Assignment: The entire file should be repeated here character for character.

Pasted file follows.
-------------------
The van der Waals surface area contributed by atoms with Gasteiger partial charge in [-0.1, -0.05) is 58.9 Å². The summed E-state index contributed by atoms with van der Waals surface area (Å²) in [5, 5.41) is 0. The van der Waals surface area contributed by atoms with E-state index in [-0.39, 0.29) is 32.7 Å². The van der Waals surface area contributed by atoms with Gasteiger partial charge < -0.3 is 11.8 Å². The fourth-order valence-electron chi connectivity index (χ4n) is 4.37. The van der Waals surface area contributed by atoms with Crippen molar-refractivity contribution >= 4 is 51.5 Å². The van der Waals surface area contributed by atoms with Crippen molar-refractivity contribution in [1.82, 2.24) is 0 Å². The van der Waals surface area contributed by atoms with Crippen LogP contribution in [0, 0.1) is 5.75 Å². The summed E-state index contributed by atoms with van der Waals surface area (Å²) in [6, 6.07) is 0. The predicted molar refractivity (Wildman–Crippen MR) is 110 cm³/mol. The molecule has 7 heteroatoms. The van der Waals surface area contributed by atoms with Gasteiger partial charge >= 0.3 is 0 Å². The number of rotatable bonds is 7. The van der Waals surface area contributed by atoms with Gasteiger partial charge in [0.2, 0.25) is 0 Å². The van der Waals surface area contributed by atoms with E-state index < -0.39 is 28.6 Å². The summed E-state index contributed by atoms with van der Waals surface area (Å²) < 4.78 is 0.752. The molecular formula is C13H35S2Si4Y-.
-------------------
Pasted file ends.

The van der Waals surface area contributed by atoms with Gasteiger partial charge in [-0.1, -0.05) is 58.9 Å². The summed E-state index contributed by atoms with van der Waals surface area (Å²) in [5, 5.41) is 0. The van der Waals surface area contributed by atoms with E-state index in [-0.39, 0.29) is 32.7 Å². The van der Waals surface area contributed by atoms with Gasteiger partial charge < -0.3 is 11.8 Å². The fourth-order valence-electron chi connectivity index (χ4n) is 4.37. The van der Waals surface area contributed by atoms with Crippen molar-refractivity contribution >= 4 is 51.5 Å². The van der Waals surface area contributed by atoms with Crippen molar-refractivity contribution in [1.82, 2.24) is 0 Å². The van der Waals surface area contributed by atoms with Crippen LogP contribution in [0, 0.1) is 5.75 Å². The summed E-state index contributed by atoms with van der Waals surface area (Å²) in [6, 6.07) is 0. The predicted molar refractivity (Wildman–Crippen MR) is 110 cm³/mol. The molecule has 7 heteroatoms. The van der Waals surface area contributed by atoms with Gasteiger partial charge >= 0.3 is 0 Å². The number of rotatable bonds is 7. The van der Waals surface area contributed by atoms with Gasteiger partial charge in [0.2, 0.25) is 0 Å². The van der Waals surface area contributed by atoms with E-state index < -0.39 is 28.6 Å². The summed E-state index contributed by atoms with van der Waals surface area (Å²) < 4.78 is 0.752. The molecular formula is C13H35S2Si4Y-.